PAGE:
Women have often been quite active while giving suggestions and advices regarding work-life to others. But if they would introspect themselves and make use of their strengths and weaknesses, they would be on an altogether different level in their career. It is only when one knows oneself completely, that she can choose the job that would fit her characteristics. Women need to be analytical while picking up a job. Once she is aware of her merits, she will be able to convince herself of performing better at work.
The task of knowing oneself is not a difficult one but is essential for one’s growth. The peers, sub-ordinates, colleagues can help one in listing down the merits and demerits. After knowing them, one can start working on improving the negative points. While doing so it also becomes important for you to highlight and focus on the merits.
You might need one, two, three or may be even more opinions on the subject to get productive and successful outcomes. One such instance, where a marketing executive was being asked about her strengths and weaknesses, the candidate fell dumbfounded. She didn’t realize it that in knowing a hundred things about marketing she failed to define herself. Interviews are such events where this becomes an integral part of the programme and one can’t miss out on being clear about oneself. Self-advocacy is the ability to understand and effectively communicate one's needs to other individuals. Knowledge is the key to self-advocacy. Like anything else, the more you know, the better you understand, and the easier it is to explain to others what you are. This journey of self-education is an ongoing process, as individual needs change over time. There are three parts to becoming an effective self-advocate: knowing yourself, knowing your needs, and knowing how to get what you need. At work, several tests can be used in order to learn more about oneself.
A good evaluation should include the following:
• aptitude test
• achievement test
• test of memory
• test of phonological processing A written report which includes the outcomes and recommendations should be shared with the employees in a one-on-one meeting.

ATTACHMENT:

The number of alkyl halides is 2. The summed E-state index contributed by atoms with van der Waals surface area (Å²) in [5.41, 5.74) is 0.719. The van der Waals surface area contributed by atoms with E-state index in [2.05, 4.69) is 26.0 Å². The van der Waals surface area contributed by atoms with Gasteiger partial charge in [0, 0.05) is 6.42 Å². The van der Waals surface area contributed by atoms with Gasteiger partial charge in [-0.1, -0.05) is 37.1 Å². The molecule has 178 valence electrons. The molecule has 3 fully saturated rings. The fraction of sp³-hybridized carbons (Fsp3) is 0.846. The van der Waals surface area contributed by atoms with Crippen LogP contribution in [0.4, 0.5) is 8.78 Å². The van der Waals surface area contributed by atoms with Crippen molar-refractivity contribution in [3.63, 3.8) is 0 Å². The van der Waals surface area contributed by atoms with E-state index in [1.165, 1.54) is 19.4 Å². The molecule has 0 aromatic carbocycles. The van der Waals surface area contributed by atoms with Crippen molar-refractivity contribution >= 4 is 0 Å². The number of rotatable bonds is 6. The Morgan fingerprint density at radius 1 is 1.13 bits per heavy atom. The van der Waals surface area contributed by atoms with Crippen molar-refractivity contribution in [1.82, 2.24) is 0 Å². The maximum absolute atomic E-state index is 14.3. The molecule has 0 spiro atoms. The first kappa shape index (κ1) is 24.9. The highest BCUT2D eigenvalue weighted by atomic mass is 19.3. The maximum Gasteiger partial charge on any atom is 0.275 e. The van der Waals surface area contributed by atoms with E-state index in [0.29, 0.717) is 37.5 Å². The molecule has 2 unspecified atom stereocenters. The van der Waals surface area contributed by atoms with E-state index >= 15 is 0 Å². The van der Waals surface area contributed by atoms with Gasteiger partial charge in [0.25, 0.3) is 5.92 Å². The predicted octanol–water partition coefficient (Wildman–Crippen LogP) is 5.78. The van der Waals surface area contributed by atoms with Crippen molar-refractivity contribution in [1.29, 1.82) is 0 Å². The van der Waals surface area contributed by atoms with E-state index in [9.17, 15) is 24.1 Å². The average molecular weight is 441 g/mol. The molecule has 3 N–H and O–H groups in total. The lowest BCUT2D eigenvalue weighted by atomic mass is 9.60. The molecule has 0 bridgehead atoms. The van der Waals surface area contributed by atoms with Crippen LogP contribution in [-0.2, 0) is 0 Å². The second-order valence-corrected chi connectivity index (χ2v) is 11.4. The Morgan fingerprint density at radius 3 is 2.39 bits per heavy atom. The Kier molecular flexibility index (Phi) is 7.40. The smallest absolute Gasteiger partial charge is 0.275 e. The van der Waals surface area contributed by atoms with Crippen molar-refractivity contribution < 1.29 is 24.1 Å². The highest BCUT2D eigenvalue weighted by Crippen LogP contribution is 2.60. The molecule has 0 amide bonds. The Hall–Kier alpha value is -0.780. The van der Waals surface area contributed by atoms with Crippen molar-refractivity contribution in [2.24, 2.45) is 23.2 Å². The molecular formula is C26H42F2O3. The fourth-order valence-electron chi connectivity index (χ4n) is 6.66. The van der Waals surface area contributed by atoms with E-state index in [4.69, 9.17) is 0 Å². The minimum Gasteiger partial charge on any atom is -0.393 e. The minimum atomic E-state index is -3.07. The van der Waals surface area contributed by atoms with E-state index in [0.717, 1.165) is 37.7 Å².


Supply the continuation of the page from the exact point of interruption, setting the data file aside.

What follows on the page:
There are three areas worth investigating to determine what you need to improve your skills and/or compensate for your weaknesses: interventions, accommodations, and modifications. Instructions that help you improve the skills like reading, spelling, math, comprehension, speech, etc. are called interventions. These are evidence based, multi sensory, systematic, and direct with the opportunity for guided practice. Intervention may also include psychological counseling and/or support groups to assist you in working through the emotional aspects of living with a hidden disability. The goal of intervention is to improve skills and work towards independence. Accommodations are tools to help achieve a goal that do not change the integrity of the task (books on tape, extra time for test, copies of handouts before a meeting, editor, use of a calculator, etc.). Accommodations compensate for disabilities, and vary from one individual to another - based on the type of disability and the degree to which it interferes with routine chores.
Modifications are alterations to assignments that do change the overall task; for example, writing a two-page report instead of a four-page report. It is important to keep in mind that nearly all employers and most educational institutions (colleges and universities) do not provide modifications. Moreover, compared to their counterparts, female professionals do not generally take the criticisms in the correct stride. Of course, they cannot ever escape from them, especially if they are planning to reach a higher position in the organization. However, if both the parties join hands, a definite solution can be found for the problem. Women ought to be stronger and accept the review and on the other hand, the management or the organization needs to precisely help them in deciphering their faults or drawbacks. Thus, it is rightly said that precaution is better than cure.
About Author: Chandan Das is a content writer at Paycheck India. He writes various articles on women related work issue, women and work, gender pay gap, work life balance, women empowerment program, women legislation etc.